January 19, 2021

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UPDATED: Supreme Court rejects Shell’s request to vacate N17b judgment over 1970 oil spill

3 min read

By Eric Ikhilae, Abuja

The Supreme Court on Friday dismissed an application by Shell Petroleum Development Company of Nigeria Limited seeking to set aside a N17billion judgment given against Shell on January 11, 2019 over an oil spill recorded in 1970 in a community in Rivers State.

A five-man panel of the Supreme Court was unanimous, in its ruling, in holding that the application by Shell was without merit.

Justice Centus Nweze authored the lead ruling in the case, marked: SC/731/2017, which was read on Friday by Justice Samuel Osuji, in which the court agreed with the respondents, to the effect that Shell’s application, was an invitation to the court to overrule itself.

Justice Nweze said after a thorough examination of the briefs filed by parties and issues raised by parties, he elected to uphold the preliminary objection raised by the respondents (victims of the oil spill, led by Chief Isaac Osaro Agbara), dismissed the application and ordered parties to bear their respective costs.

The Supreme Court had, in a ruling on January 11, 2019 dismissed the appeal by Shell against an earlier decision of the Court of Appeal on a June 14, 2010 judgment of the Federal High Court, which awarded damages against the oil company in an oil spill at Ejama-Ebubu in Tai Eleme Local Government Area of Rivers State.

Arguing the preliminary objection on September 22, 2020, respondents’ lawyer, Lucius Nwosu (SAN), queried the jurisdiction of the Supreme Court to entertain Shell’s application, which he said was intended to make the apex court sit on an appeal over its decision.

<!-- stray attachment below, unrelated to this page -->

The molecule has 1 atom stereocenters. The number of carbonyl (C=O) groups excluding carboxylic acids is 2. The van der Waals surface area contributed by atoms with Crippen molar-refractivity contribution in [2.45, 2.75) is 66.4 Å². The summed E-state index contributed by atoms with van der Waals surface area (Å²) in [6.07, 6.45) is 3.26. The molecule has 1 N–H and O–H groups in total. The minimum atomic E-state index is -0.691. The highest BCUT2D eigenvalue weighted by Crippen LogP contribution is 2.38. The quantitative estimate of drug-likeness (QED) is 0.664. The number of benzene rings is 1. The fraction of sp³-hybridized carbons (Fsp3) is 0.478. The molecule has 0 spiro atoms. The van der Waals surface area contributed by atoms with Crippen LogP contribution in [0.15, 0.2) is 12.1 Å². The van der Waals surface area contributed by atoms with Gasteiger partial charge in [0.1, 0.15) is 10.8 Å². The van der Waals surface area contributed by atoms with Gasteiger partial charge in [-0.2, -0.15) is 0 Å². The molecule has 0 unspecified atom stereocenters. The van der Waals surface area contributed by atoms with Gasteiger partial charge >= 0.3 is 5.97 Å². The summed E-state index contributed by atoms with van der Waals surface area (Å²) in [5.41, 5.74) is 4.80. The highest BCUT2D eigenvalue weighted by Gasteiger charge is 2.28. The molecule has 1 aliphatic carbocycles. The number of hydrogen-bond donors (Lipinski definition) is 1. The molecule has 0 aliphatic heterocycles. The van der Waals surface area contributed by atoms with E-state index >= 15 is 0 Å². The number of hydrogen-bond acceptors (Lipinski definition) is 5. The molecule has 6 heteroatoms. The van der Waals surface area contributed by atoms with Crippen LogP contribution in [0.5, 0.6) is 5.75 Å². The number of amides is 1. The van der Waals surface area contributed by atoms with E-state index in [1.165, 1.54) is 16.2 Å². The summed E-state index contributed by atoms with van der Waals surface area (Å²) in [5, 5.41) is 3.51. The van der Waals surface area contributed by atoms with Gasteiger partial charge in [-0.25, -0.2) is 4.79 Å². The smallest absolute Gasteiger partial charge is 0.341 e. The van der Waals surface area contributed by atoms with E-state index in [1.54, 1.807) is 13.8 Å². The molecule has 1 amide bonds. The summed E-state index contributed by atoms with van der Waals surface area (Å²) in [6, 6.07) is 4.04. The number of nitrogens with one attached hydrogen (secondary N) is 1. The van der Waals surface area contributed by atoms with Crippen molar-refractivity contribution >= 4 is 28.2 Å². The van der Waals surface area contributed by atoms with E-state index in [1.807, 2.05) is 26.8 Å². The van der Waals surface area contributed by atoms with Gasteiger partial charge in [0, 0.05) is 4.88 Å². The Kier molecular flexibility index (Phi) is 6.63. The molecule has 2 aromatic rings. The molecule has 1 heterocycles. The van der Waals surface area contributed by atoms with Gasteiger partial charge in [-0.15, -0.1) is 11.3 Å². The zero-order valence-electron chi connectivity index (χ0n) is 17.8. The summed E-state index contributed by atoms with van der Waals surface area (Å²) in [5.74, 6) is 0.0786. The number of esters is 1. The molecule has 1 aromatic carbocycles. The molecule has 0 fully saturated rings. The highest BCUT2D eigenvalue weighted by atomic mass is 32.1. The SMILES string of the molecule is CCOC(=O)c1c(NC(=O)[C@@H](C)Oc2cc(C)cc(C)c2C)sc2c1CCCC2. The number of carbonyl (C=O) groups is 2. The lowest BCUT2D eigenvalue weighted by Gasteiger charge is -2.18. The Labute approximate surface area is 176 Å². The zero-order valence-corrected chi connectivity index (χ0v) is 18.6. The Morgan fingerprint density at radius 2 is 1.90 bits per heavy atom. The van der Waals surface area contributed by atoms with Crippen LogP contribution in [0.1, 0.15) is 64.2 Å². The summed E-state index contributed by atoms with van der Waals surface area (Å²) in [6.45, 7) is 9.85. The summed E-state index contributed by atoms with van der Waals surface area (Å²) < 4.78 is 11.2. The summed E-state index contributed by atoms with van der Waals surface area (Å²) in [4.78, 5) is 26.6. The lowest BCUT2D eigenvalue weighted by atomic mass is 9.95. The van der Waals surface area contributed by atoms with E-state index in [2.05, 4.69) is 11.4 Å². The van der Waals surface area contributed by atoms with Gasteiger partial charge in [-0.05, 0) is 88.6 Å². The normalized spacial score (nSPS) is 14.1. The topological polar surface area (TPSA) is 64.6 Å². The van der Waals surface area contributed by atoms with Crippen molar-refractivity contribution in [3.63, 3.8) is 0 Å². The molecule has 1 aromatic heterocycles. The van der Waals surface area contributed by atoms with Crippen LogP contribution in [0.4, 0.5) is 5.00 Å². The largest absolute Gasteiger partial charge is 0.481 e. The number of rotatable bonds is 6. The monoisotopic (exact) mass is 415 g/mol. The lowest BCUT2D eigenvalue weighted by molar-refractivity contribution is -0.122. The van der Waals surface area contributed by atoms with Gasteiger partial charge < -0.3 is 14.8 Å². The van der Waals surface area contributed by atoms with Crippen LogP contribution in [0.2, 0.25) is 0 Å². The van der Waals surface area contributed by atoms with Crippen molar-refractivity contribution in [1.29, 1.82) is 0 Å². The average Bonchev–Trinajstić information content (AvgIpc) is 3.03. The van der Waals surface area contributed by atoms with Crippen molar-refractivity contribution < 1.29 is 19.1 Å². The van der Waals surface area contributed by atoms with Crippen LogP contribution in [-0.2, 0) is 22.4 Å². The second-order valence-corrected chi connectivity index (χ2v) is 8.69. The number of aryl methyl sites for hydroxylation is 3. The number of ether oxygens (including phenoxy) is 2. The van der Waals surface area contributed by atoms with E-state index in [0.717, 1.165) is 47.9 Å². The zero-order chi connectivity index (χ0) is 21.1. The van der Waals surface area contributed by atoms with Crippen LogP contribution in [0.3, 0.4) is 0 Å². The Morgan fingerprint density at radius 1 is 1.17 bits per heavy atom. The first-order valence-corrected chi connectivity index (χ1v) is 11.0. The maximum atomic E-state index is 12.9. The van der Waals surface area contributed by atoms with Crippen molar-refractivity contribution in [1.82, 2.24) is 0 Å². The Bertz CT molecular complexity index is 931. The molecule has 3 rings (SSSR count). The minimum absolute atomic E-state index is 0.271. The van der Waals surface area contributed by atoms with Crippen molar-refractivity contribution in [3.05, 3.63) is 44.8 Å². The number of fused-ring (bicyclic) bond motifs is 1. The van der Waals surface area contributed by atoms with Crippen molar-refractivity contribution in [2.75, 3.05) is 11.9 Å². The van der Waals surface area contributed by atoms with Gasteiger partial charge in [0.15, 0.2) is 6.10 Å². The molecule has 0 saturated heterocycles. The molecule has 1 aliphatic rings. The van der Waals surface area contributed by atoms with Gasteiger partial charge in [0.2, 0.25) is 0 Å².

Nwosu contended that Shell’s application was an abuse of court process because there was no longer a pending appeal on which it wanted the court to act.

He noted that, on learning about Shell’s fresh application, his clients wrote the Chief Justice of Nigeria (CJN) to enquire about the status of the oil company’s appeal.

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Nwosu said in a reply, dated February 14, 2020, the CJN’s response showed that Shell’s appeal “is a spent appeal”.

Nwosu queried: “If the CJN has said the appeal is spent, how can the same appellant come and revive the spent appeal?”

The lawyer, who said his clients had taken steps to execute the judgment, added that the same Shell, which was reluctant to compensate victims of its oil spills in Nigeria, had paid about $206 million damages in similar circumstance in Mexico.

He regretted that Shell was unwilling to abide by the decision of Nigeria’s apex court after subjecting the victims to over 30 years of strenuous litigation in courts across the country.

Reacting to the judgment on Friday, Nwosu hailed the Supreme Court for protecting the dignity and integrity of the nation’s Judiciary by its decision, despite alleged moves by Shell to ridicule it and continue to subject the victims to hardship.

“They (Shell and its collaborators) have tortured the people of Ejama-Ebubu for the past 31 years, deploying the best of lawyers they can find, who are very influential within the judicial circle.”

Nwosu, who noted that the judgment sum, “as at today, with the interest running, is in the neighbourhood of N182b.”

He expressed displeasure at the alleged plot by the Central Bank of Nigeria (CBN) to frustrate the execution of a garnishee order absolute got against the account of First Bank by the victims/judgment creditors in their bid to execute the judgment.